We truly were so lucky with the timing of Thread. When we officially launched our brand in 2015, Instagram was only five years old. People who are now big Instagram influencers had amassed a following, but it wasn’t as competitive as it is now. It was really easy to get our products into influencers’ hands, so we sent free products to any and every influencer.
If we’d see an influencer hosting an event, we’d immediately reach out to them and design products for their event—and we’d do it for free. We had that luxury because our products cost very little to manufacture. We’d send 100, 500, or even 1,000 wallets for free and write it off as a marketing expense, and it barely affected our bottom line that much.
In the beginning, we tried to give away as much free product as possible. Part of that was in looking for the big influencers but also treating our friends and family like they were influencers as well—essentially getting our product into as many people’s hands as possible.
I remember evenings when we would stand on BYU’s campus with a box full of wallets and just hand them out to people. Another night, we went to a local juice bar and handed out products. Any time we could get our product into people’s hands, we seized it, and I really think that moved the needle for us in the early days and as a part of our strategy. Making sure we are connecting with people who have influence, whether they have 500 or 5 million followers, is still part of our strategy today.
Inspiring people to chase progression
At Thread, our mantra is to “carry on.” We literally create accessories that you “carry,” but a larger purpose at Thread is to inspire people to always be chasing progression … At the current moment, our main focus is on action sports like surfing, skating, snowboarding and skiing, or anything that has to do with the outdoors and moving.
Our goal is to become the go-to brand for all things “carry.” With that in mind, we just launched The Carry On Foundation, a 501(c)(3) that helps teach mental health skills and resiliency to youth through action sports. It’s my husband’s passion project, and the beauty of it is that it ties in so well with Thread’s mission and purpose.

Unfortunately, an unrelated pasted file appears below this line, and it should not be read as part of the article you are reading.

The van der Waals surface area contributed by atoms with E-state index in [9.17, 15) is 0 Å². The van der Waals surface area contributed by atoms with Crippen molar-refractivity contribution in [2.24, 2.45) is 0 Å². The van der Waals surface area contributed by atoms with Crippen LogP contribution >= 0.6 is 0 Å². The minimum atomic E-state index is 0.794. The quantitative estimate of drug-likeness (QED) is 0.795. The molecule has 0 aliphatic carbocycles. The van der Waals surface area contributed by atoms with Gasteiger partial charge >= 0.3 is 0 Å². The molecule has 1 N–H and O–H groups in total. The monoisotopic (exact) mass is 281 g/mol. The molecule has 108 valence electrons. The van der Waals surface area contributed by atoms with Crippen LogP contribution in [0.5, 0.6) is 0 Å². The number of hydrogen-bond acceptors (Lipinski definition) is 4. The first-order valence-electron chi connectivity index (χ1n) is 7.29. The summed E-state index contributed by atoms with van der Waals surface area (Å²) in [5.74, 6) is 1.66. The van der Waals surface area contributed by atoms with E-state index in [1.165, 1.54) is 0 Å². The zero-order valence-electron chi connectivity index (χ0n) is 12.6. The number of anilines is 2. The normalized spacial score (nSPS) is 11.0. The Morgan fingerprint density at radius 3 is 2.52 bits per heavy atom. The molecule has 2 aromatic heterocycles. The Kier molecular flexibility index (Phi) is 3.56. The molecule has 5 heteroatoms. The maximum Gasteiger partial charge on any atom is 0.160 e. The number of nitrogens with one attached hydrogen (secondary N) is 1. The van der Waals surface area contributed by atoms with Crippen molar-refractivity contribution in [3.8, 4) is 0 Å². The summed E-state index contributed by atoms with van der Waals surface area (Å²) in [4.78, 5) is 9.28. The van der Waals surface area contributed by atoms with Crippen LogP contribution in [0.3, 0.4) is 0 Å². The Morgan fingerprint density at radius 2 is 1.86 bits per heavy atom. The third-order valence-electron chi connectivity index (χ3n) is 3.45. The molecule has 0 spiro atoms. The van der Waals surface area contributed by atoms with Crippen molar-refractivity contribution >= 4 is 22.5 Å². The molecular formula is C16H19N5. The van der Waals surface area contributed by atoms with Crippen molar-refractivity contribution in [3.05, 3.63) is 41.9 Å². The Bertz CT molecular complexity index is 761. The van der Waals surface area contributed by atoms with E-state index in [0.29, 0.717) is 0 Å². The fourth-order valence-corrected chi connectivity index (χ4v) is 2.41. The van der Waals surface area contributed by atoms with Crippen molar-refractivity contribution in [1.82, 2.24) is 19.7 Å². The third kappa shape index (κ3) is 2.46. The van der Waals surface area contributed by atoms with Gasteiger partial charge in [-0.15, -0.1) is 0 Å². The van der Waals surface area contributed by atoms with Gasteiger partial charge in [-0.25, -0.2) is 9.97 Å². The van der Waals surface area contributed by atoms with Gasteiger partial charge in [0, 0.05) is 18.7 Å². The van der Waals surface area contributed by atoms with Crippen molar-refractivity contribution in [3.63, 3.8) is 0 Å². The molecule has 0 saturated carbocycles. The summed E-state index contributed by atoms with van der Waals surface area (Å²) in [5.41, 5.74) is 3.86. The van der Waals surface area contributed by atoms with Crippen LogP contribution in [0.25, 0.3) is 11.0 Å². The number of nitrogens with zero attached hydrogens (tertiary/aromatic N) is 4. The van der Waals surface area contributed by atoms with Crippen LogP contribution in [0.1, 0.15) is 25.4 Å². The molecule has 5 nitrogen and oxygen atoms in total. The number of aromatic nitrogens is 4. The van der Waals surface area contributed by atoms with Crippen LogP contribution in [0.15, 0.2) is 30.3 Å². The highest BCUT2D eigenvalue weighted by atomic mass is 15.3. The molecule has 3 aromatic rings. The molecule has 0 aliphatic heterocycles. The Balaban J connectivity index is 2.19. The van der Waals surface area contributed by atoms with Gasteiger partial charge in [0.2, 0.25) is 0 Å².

We recently bought a building in Provo. If you’re familiar with the area, it’s the Old Rock Church just off Center Street. It’s been sitting vacant for about 11 years and needs a lot of work, but 20,000 square feet gives us a beautiful canvas to create both Thread and The Carry On Foundation’s headquarters. We’re really excited to be putting our roots down permanently here in Provo and giving back to the community that has given us so much.
The building is a work in progress, but we’ve already begun the remodeling process and have installed our first skate ramp. Within the coming months, we will be offering classes for youth so they can come in and learn how to skate. More importantly than that skill alone, we’ve developed a curriculum with a sports psychologist to help teach these kids the importance of The Carry On Foundation’s “three Cs:” competence, community and connection.
Ultimately, our goal is to help teach these kids how to cope with the stresses of life. It will be really fun to see that unfold.
The Carry On Foundation isn’t the only big initiative we are working on. As I mentioned earlier, our goal is to become the go-to brand for all things “carry.” That means we’ll be launching more products that fit that mindset, such as backpacks, duffel bags, laptop cases and so much more. No matter what we launch, you can always count on Thread to pair functionality with expression and style.
My journey to entrepreneurship has been interesting. In college, I would have never anticipated the path life would take me on. I am so grateful for my experience! I have learned so much along the way. Over the years, I have become a huge advocate for women in business, particularly because I have three daughters—a five-year-old (she’s almost six), a three-year-old, and our third baby we just had in July. I am so sick of Utah coming in dead last for women’s equality, and I know that it will take leaders and business professionals proactively trying to change the current landscape.
I want my daughters to grow up in a state that champions and celebrates women more, and I know that together, we can create that environment. On top of my responsibilities at Thread, I’ve been working on initiatives that help break down the barriers women in business might experience. I currently host quarterly meetups for women in business here in Utah. I also love mentoring other women who are starting their businesses or are in the first few years. Between Thread, The Carry On Foundation and these personal projects, big things are happening in my life, and I couldn’t be more grateful to be doing them in Utah.